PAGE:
I’m a worrier by nature. I like to think being a worrier is less about living life with the “glass half empty” but more about being prepared to handle negative situations before they arise. Fortunately, I’m often pleasantly surprised when things go better than my worrying mind allowed me to imagine. Most recently, the sale of my Chicago condo has been my main focus of worry.
If you read my columns regularly, you know that in October 2019 I began the process of selling my condo. And, of course, my anxious brain was moving at a high-rate of speed, throwing out every possible catastrophe that could occur while I tried to sell my unit. First, I dealt with the condition of my condo, which had hosted three tenants in five years (see the November-December 2019 issue’s “Point of View”, page 10).
While living 500 miles away from the condo, I made the necessary repairs to bring it back to its once beautiful condition. Then, I had many showings, a couple of which caused me more anxiety because showing agents couldn’t get keys to work or left my unit in disarray. Thank goodness for my next-door neighbors who are great friends; they not only were my eyes and ears during the process, but also my assistants, constantly checking on the unit and answering my regular phone calls and texts.
In January, I received two offers—one of which finally began to set my mind at ease. The prospective buyers included a letter and photo of themselves with their offer. I read through their letter several times and quickly realized they are everything I wasn’t when I left the neighborhood.
When I moved out of my condo—after living there seven years—I was fed up with Chicago, particularly with my Albany Park neighborhood, a place that was up and coming when I bought in 2007 but never went anywhere because of the 2008 economic downturn. This young couple shared in their letter how dedicated they are to improving Albany Park through their professional work, as well as through volunteer organizations. I believe they truly will be a benefit to the community and condo building itself. It felt right to accept their offer.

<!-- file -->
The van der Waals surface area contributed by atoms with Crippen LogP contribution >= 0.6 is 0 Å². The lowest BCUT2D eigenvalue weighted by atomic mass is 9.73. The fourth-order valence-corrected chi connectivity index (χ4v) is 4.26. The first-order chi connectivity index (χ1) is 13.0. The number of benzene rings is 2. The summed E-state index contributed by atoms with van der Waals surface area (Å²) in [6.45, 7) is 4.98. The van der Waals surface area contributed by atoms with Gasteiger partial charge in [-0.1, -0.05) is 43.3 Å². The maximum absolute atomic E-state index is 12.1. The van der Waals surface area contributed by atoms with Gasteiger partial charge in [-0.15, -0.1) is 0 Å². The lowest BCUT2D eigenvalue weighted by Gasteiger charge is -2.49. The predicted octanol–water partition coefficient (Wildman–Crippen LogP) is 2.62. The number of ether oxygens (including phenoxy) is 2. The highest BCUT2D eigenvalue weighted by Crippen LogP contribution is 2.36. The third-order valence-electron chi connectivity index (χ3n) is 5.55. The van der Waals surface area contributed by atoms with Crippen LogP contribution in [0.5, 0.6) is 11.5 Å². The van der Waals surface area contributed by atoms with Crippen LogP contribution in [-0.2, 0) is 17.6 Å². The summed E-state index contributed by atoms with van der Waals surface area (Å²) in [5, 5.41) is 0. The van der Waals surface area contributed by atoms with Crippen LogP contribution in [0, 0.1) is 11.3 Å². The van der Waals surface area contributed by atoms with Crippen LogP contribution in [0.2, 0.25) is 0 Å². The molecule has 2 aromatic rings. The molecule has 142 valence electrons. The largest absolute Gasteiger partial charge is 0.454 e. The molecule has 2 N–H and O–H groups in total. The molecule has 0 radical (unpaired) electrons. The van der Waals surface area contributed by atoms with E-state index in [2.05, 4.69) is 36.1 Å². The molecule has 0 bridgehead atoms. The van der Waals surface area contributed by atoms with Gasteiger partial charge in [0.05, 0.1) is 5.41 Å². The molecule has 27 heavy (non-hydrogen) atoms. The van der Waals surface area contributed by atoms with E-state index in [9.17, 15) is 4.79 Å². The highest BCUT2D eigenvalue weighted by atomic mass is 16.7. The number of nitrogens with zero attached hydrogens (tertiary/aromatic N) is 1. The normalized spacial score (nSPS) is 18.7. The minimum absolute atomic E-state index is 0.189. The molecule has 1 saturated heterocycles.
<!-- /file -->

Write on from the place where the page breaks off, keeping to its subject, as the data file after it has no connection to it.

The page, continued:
After I accepted, the universe stepped in to show me I had made a good decision in selling the unit to this young couple. (You also know by reading my columns I’m a big believer in looking for signs that will lead me on my proper path in life. See “Point of View”, March-April 2019 issue, page 10.)
For example, my next-door neighbor who was my eyes and ears told me he ran into the prospective buyers during their inspection. My neighbor is originally from Philadelphia and was wearing a Philadelphia Eagles ballcap at the time. Turns out, one of the prospective buyers also is from Philadelphia, so they struck up a conversation and developed an immediate rapport.
In another serendipitous moment, my real-estate agent, who is a friend I met while we both worked for a large, b-to-b publishing company in Chicago, was chatting with the appraiser of my unit. Turns out, the appraiser also once worked at the publishing company at which my real-estate agent and I had worked. What are the odds of that in a metropolitan area with a population of 9.5 million people?
As I was reading this issue, my condo situation reminded me a bit of our “Multifamily” feature. In 2008, Parkland Properties, a Muskegon, Mich., real-estate and development company that specializes in the adaptive reuse of historic buildings, purchased Muskegon’s first skyscraper, the Hackley Union Bank Building, for $1. Parkland Properties’ team intended to transform the building into condominiums but the economy spiraled and the developer tried to sell it for nine long years. In 2017, recognizing the increasing demand for downtown housing, Parkland Properties representatives undertook a $9.5 million restoration and redevelopment of the building into Highpoint Flats Apartments, a 56,000-square-foot mixed-use building, containing apartments and retail and office space. Today, the project has motivated five new market-rate housing projects in downtown Muskegon, proving that patience and the right vision can lead to successful outcomes.
The sale of my condo was finalized in February and, although a small part of me is sad to not have a physical connection to Chicago anymore, I am thrilled I was able to sell my condo to people who will do better by being in the neighborhood than I did. Maybe now I can stop worrying—at least about Albany Park anyway.